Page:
Harass Me, If You Can

الأحد 02 كانون الأول 2012

By Raghda Butros

I could recount all the incidents of harassment I have faced in detail, but I will simply say that they involved the use of vulgar language, various forms of grabbing, and several vile propositions. These took place in random places, as I left my car to get into a shop or restaurant, as I walked from place to place around town. With time, I developed my own repertoire of reactions, ranging from shaming the perpetrator, to attracting the attention of others in the vicinity to do their part in shaming him, to swearing at him, even to slapping him. Once or twice though, the harassment took such extreme forms, that I was too shocked to react. I will say, however, say that while the harassment was both lewd and consistant, I never felt in danger for my safety, knowing that a few harsh words would usually send the harassers cowering into their respective hovels.

The really appalling part of my story with harassment, however, did not start till I went to university. As many of you who attended the University of Jordan know, there is an actual street connecting the faculties of arts and business which is known as share3 il-nawar (roughly translated: the street of the shameless). Notwithstanding the political incorrectness of equating gypsies with shamelessness, this street was the bane of the existence of most female students who, like me, had to make the long trek through it every day. The street was lined from start to finish with leering men, who would take pleasure in shouting out the vilest comments they could muster and sniggering at the impact this would have on women walking by. In this context, I rarely responded, because I was under the impression that I needed to respect the educational establishment I was part of, and refrain from turning my life and that of others around me into a daily swearing match. It also did not seem reasonable to enter into daily altercations with men who frequented the same university as me in the way I would fly-by-night random harassers on the street.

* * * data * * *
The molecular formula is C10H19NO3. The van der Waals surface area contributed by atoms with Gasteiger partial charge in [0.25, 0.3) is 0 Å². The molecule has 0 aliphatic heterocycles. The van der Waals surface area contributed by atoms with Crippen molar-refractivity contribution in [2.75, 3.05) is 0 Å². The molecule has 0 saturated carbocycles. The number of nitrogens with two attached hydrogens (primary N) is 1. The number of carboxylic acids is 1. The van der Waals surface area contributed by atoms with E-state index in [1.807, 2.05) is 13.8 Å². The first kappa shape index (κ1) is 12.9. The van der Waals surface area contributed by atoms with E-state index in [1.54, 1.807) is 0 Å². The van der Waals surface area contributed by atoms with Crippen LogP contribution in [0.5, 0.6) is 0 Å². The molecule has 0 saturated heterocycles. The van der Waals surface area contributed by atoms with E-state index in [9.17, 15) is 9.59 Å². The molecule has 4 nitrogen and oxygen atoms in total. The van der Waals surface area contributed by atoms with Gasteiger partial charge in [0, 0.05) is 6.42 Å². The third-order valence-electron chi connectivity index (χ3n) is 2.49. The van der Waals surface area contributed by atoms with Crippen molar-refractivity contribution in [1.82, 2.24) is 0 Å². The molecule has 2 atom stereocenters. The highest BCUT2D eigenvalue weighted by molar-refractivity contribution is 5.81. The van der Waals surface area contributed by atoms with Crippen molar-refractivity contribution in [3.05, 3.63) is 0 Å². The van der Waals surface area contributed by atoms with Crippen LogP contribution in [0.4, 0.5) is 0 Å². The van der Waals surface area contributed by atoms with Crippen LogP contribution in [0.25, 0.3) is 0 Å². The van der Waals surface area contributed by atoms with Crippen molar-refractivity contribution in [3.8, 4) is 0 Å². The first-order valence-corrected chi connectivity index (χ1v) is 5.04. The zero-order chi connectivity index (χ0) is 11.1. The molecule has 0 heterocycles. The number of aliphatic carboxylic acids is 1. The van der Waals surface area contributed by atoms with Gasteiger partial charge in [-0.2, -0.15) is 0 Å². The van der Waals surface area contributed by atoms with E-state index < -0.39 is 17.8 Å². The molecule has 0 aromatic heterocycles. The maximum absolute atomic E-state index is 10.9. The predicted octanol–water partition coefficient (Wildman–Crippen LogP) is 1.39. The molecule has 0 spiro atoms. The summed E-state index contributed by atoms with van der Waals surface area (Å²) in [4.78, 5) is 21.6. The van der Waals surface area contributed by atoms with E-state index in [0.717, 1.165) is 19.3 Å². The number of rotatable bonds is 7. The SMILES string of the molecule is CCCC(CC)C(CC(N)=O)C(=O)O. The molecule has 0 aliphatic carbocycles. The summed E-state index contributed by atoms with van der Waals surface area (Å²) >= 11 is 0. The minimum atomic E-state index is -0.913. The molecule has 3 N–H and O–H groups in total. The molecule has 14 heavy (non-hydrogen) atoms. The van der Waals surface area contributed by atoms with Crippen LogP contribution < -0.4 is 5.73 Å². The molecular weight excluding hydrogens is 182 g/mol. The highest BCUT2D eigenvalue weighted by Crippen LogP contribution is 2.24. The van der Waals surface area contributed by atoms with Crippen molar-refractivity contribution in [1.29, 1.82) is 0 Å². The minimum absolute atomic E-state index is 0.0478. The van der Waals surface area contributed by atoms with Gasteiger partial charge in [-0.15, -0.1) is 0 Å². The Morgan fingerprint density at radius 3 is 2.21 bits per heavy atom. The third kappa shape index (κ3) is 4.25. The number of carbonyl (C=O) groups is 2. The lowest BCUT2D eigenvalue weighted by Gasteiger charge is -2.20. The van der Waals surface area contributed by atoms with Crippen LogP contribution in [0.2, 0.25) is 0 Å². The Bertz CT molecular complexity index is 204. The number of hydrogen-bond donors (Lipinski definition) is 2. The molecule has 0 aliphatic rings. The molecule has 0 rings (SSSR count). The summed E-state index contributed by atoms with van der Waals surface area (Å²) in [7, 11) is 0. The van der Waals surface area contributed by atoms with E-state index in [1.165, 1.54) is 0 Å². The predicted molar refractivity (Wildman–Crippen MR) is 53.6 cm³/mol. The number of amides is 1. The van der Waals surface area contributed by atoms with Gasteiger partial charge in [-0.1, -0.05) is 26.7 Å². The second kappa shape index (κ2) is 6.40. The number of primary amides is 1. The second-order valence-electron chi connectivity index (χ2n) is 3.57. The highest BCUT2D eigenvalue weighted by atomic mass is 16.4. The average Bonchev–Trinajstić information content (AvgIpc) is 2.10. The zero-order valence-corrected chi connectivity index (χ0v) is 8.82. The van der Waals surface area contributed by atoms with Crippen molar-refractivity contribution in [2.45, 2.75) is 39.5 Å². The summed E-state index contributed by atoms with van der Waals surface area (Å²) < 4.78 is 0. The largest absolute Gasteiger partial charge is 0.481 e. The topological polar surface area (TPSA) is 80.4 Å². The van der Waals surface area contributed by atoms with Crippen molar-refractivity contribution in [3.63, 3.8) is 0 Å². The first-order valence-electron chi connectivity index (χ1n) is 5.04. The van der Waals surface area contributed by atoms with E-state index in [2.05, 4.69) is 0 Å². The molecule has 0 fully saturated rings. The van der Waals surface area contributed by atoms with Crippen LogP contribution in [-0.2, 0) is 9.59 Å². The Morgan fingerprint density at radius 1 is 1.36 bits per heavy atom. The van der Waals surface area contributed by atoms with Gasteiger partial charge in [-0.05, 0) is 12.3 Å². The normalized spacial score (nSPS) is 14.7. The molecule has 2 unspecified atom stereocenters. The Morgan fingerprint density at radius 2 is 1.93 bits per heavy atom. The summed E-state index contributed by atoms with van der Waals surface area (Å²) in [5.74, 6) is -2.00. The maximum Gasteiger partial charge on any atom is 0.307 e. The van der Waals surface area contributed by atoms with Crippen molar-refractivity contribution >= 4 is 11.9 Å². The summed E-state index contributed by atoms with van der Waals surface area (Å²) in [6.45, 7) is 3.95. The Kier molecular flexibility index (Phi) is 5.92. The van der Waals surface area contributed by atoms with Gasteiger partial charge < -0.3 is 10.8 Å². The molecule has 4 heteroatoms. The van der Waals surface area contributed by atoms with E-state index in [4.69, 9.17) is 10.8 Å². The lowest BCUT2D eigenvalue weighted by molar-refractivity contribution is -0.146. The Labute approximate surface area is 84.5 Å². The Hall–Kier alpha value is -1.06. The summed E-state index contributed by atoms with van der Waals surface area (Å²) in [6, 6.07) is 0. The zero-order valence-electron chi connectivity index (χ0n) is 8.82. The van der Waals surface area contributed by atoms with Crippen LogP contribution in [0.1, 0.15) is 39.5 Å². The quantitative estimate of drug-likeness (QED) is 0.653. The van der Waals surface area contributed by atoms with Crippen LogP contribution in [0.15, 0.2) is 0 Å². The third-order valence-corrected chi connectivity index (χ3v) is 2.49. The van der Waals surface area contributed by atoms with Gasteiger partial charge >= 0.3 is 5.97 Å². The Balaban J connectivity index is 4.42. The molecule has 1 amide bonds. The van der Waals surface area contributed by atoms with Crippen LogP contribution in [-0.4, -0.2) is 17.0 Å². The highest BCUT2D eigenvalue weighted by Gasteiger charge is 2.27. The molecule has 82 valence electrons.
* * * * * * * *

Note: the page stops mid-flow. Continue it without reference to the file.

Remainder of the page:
What strikes me as odd now is how and why I just put up with the harassment for the four long years of university, as if it was normal or even inevitable. It was happening to all women, the veiled, the unveiled, and the khimar-clad, and yet I do not know of a single woman, myself included, who reported this behavior, or even considered reporting it. The administration of the university was by no means a place of solace for us, and our relationships with our professors, even the great ones among them, rarely extended beyond the classroom. Truth be told, women also sometimes harassed other women, making snide remarks as they passed by. They certainly would not stand up for other women being harassed, because it meant they were somehow tainted. It truly felt that at the time that we had no choice but to put up with it. But now I see that we lacked courage and resolve. That someone like me, an organizer by nature, a person who had just come from four years in London where I was active in politics, human rights, and even animal rights causes, was muted and subdued, seems unthinkable to me now.

What lay at the heart of my silence and that of others, I believe, was varying degrees of the same notion. For women who came from more conservative communities in Amman or from Jordan’s other towns and villages, an admission of harassment may mean the end of an education. For others, it would mean that members of their family or tribe may intervene, resulting in a fight, the likes of which we saw even then, though to a lesser extent. To me and others, speaking up would mean embarrassing ourselves and our families, since it would mean discussing body parts, and repeating the vile language of the harasser. So, I self-censored about harassment, as I self-censored about practically everything else I was witness to at the time. Looking back, and it truly pains me to say this, the university felt like a hostile environment, where you were set up to fail rather than to succeed. I had some phenomenal professors, but they often were muzzled by what could and could not be said and done, and seldom took the risk of breaking down the many boundaries that existed. I arrived there having emerged from my typical private school Ammani bubble, and looking back, and I do not exaggerate when I say this, I believe I spent the four years in a state of post-traumatic shock, caused by the harassment, by the general level of education, and not least by the devastating bureaucracy. Many of my friends, both older and younger, share these sentiments.